Guy Wallace said this on Twitter a while back:
I always wanted the Client to own the analysis & design data rather than me. I don’t convert their words to mine – or to Noun-Verb patterns.
He’s summarized a lot of good ideas about the consulting process. And his phrase about noun-verb patterns reminded me of two principles I keep in mind when dealing with performance problems (and with their much-smaller subset, training problems):
- Behavior you take with you; accomplishment you leave behind.
(That’s Tom Gilbert talking.)
- A result is a noun; doing is a verb.
“Doing” is a good example of a fuzzy label, and that’s part of why I’m writing this. When someone starts talking about what people do at work, it seems to me it’s easy for their focus to shift.
Sometimes when someone’s talking about what people do at work, he might mean the actions they perform, the processes they go through. That’s how a person works. It’s the doing part of what they do. It’s a verb.
If you need to repair the water damage in your basement, then what the contractor does at work–the verbs he carries out–are things like measuring dimensions, testing materials, inspecting damage, examining structures, considering costs, and calculating square footage.
Alternatively, when someone’s talking about what people do at work, he might mean on the things those people produce, what they accomplish–the result of their work.
A result is a thing. It’s a noun. That’s the case even in so-called knowledge work and in service occupations. From this angle, what the contractor does–what he produces–is an estimate for the job. Or a list of suggested approaches (on paper, or verbal), or a series of questions for you to ask yourself–a kind of contractor’s initial consultation.
That’s what’s left behind when the contractor leaves.
I think this behavior/accomplishment distinction is crucial when you’re talking about performance on the job. Companies and organizations are crammed to the institution rafters with ritualized behavior that continues in the absence of any real accomplishment except that the behavior got done: sales people are required to make 30 cold calls a day–not because of any company data about the effectiveness of cold calling, but because Veronica, the sales director, had three early successes from cold calls.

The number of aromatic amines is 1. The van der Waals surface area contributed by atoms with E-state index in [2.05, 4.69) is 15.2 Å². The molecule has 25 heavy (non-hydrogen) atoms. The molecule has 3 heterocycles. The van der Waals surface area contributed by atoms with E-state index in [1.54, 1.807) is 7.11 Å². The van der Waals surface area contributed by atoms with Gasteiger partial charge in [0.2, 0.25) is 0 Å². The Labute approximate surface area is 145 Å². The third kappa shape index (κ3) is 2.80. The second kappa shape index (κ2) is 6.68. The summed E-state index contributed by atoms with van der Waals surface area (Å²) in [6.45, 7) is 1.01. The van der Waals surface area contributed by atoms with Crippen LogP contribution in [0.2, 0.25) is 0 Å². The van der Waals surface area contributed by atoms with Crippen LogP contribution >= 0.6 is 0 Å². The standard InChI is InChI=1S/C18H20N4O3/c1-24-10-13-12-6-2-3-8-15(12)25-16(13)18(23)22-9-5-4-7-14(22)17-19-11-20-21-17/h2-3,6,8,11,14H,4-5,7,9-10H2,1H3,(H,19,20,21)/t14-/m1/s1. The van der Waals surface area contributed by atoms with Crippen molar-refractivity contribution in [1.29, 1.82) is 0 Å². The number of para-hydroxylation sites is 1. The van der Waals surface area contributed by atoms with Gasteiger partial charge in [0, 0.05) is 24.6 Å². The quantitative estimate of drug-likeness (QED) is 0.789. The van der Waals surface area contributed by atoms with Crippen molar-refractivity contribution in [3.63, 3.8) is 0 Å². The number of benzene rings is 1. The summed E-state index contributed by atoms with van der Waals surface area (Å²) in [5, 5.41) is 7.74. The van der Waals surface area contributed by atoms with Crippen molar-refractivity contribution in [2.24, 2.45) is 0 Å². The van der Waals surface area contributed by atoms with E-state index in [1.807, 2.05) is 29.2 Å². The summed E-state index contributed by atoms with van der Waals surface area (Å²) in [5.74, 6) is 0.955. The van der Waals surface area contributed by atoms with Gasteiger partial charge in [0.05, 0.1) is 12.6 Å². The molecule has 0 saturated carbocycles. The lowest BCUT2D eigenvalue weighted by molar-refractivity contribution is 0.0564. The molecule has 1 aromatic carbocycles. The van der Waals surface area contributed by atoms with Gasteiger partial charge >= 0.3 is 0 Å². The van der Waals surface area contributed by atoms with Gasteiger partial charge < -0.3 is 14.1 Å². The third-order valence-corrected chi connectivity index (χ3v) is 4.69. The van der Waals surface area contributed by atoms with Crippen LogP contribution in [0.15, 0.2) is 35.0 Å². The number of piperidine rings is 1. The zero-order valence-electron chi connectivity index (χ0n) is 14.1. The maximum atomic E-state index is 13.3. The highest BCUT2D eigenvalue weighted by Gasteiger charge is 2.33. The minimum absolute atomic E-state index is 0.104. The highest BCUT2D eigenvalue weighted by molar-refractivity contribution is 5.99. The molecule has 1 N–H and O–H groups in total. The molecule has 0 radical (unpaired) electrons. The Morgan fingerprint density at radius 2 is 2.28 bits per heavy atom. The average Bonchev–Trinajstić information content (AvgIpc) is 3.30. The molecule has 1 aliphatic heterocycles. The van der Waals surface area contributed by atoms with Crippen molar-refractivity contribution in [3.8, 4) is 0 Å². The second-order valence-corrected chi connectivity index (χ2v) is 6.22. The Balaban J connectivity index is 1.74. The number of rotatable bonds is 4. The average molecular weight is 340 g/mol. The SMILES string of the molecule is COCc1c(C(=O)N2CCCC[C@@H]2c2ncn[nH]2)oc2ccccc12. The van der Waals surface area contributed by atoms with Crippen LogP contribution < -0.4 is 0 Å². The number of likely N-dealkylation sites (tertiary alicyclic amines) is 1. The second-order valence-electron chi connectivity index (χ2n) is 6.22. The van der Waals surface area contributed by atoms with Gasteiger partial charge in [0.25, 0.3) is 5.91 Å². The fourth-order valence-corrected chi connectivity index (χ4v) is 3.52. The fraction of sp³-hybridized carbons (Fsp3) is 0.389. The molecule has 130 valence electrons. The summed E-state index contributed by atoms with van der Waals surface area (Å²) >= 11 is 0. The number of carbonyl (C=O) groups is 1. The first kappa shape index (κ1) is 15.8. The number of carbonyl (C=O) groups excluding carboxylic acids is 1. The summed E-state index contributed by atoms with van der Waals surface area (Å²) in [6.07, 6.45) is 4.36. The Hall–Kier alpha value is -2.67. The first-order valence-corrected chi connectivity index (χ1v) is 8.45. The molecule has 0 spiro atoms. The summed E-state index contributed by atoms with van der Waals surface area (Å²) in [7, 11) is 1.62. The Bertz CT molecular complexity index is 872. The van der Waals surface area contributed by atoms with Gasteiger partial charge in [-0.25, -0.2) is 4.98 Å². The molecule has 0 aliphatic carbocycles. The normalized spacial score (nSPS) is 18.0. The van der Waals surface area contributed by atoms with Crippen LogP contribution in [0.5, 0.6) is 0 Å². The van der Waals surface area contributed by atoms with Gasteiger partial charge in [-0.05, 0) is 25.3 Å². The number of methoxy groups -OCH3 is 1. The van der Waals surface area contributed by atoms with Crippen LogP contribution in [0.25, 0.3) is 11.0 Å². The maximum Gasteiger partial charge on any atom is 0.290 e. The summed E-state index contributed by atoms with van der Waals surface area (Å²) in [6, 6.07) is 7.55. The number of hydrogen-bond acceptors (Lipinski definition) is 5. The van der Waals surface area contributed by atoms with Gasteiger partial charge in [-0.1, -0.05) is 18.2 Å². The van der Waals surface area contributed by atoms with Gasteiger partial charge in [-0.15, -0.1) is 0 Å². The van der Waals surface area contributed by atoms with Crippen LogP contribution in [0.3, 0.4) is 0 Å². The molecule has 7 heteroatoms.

Working from the other direction, Umberto, who handles accounting for your department, tells you to charge the new software under “training materials.” Not that the software is going to be used for training–but your boss has authority for twice the expenditure under that category than he has under “computer resources.” Changing the accounting codes is such a slow process that not only would the software be out of date, but Umberto and you would both be retired, before it happened. So Umberto’s helped accomplish a result (software deployed) but if caught you and he will both be sentenced assigned to Purchasing Refresher Training.
When you focus on results, you can work backward through the factors that influenced those results. Sometimes (most of the time, actually) you’ll find that “lack of skill or knowledge” on the part of the performer is not the major hindrance to accomplishment. That, of course, means you’ll likely be wasting your time (and the performer’s) if you try to resolve the situation through training.
As Guy Wallace said, you want the client to own the analysis and the design data. I’ve said before that while I myself try not to use “understand” as a learning objective, I might go along with the client’s use of it, so long as the client and I can agree on what it looks like (what the results are) when someone “understands” how to perform a FEMA elevation certification.
Now, if the client is hell-bent on ignoring any data that doesn’t say “deliver training,” I’m pretty sure I’m not the right person to be working with that client.
Images adapted from this CC-licensed photo by Sebastian Werner / blackwing_de.